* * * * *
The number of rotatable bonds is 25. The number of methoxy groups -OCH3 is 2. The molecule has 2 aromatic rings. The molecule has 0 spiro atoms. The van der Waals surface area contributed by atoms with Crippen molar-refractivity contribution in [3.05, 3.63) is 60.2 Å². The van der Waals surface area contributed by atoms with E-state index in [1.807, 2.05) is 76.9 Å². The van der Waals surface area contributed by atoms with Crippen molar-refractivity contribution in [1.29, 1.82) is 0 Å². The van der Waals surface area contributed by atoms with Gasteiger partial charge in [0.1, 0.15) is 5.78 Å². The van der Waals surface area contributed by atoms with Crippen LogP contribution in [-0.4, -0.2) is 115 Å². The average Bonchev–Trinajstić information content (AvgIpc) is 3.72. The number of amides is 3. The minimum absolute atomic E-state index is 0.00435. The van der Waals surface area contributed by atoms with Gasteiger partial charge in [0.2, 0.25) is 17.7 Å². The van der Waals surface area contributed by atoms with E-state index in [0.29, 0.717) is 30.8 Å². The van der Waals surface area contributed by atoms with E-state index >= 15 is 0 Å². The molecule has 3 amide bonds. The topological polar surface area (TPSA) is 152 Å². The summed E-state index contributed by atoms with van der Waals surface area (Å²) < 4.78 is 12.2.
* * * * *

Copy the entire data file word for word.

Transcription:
The number of rotatable bonds is 25. The number of methoxy groups -OCH3 is 2. The molecule has 2 aromatic rings. The molecule has 0 spiro atoms. The van der Waals surface area contributed by atoms with Crippen molar-refractivity contribution in [3.05, 3.63) is 60.2 Å². The van der Waals surface area contributed by atoms with E-state index in [1.807, 2.05) is 76.9 Å². The van der Waals surface area contributed by atoms with Crippen molar-refractivity contribution in [1.29, 1.82) is 0 Å². The van der Waals surface area contributed by atoms with Gasteiger partial charge in [0.1, 0.15) is 5.78 Å². The van der Waals surface area contributed by atoms with Crippen LogP contribution in [-0.4, -0.2) is 115 Å². The average Bonchev–Trinajstić information content (AvgIpc) is 3.72. The number of amides is 3. The minimum absolute atomic E-state index is 0.00435. The van der Waals surface area contributed by atoms with Gasteiger partial charge in [0.2, 0.25) is 17.7 Å². The van der Waals surface area contributed by atoms with E-state index in [0.29, 0.717) is 30.8 Å². The van der Waals surface area contributed by atoms with E-state index >= 15 is 0 Å². The molecule has 3 amide bonds. The topological polar surface area (TPSA) is 152 Å². The summed E-state index contributed by atoms with van der Waals surface area (Å²) < 4.78 is 12.2.